Dr George Kiongera, who is pitted against the United States International University-Africa in a land dispute, speaks to a reporter in Nairobi on July 12, 2016. The Sunday Nation also established that Mr Moi sold the piece of land located in the upmarket Muthaiga North estate to him for Sh500 million only last month. PHOTO | NATION MEDIA GROUP
New details add confusion to Moi-USIU wrangle over land
Mystery surrounding the prime piece of land being claimed by former President Daniel arap Moi and the United States International University-Africa (USIU) has deepened after official documents showed that the property had two title deeds, two survey plans and two separate deed plans.
The Sunday Nation also established that Mr Moi sold the piece of land located in the upmarket Muthaiga North estate to a private developer for Sh500 million only last month.
Fresh details by the Chief Lands Registrar F.K. Orioki paint a picture of duplicity by government officials and suggests that only the Director of Survey can give the true position on the matter.
He notes that the land has two title deeds issued to different parties.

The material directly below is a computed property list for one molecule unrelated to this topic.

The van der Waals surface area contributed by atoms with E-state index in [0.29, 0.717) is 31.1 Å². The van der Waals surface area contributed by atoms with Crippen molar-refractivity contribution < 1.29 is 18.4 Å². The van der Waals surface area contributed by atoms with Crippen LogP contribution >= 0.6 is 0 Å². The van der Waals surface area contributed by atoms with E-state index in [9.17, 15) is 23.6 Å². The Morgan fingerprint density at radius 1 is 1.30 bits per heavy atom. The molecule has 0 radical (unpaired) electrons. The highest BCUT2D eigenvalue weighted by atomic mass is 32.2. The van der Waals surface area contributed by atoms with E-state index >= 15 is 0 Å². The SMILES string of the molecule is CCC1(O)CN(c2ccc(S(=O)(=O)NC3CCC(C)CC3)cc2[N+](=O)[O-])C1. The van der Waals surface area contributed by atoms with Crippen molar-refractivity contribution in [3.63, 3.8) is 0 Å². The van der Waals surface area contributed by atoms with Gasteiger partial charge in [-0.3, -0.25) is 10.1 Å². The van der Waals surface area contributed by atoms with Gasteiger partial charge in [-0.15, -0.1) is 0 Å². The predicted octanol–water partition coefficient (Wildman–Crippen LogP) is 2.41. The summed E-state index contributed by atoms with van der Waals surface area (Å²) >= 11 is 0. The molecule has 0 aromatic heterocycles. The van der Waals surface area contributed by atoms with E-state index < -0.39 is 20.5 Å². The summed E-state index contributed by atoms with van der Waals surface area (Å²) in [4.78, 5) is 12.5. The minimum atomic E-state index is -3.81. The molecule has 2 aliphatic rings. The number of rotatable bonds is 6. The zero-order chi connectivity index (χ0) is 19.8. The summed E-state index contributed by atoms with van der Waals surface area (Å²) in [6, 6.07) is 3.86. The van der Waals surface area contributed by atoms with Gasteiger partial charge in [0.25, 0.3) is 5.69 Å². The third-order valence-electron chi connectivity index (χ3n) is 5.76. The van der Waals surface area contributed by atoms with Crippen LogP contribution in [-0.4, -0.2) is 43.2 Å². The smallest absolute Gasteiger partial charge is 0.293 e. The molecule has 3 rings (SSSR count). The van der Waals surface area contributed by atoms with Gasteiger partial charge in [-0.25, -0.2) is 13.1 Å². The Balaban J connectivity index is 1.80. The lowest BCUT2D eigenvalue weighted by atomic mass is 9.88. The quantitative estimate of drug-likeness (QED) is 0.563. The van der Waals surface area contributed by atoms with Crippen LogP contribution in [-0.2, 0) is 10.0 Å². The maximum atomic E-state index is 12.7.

One is held by USIU-Africa while the other is in possession of US-based entrepreneur George Kiongera, having bought the land from the former President on June 6 this year.
Moreover, one document says the land measures 8.071 ha (about 20 acres) while the other says it is a 12.14 ha (about 30 acres) parcel.
Former President Moi’s survey plan was documented as 121594 while the university’s is 240697.
While Mr Moi’s title was registered in 1985, USIU-A got its document in 2007.
Then there is the Deed plan, the last document issued just before the title deed is processed; the one held by the former President was given in 1981, while the university got it in 2002.
Both titles are products of two different “Mother Titles” (the bigger portion of land the plot was hived from).
While Mr Moi’s title is “fee simple” or “free hold,” meaning it does not attract annual land rates and penalties to the county government, the other is a 99-year “lease hold” and subject to the payments.
Perhaps most strikingly, the Land Reference Numbers, commonly known as LR No, are different. Dr Kiongera’s LR No is 12422/19 and the university’s is 12597/2.
Other documents produced by the parties show that the Nairobi County Government has been receiving millions of shillings in land rates from the contesting parties as annual rates for the same piece of land.
It shows that the former President has paid “all sums due”, though unspecified, up to August 2016, while USIU-A settles claims at the beginning of every year.
For instance, the university paid Sh2,446,153 to the county government for the current year in January.
“It is evident from the foregoing that the same parcel of land was registered in favour of both parties at different times. These registrations were catalysed by the different survey numbers and LR numbers generated by the survey department,” says Mr Orioki.
He concludes thus: “It is imperative that the DOS (Director of Survey) clarifies which is which, as this is a matter of double allocation of land reference numbers for the same land parcel.”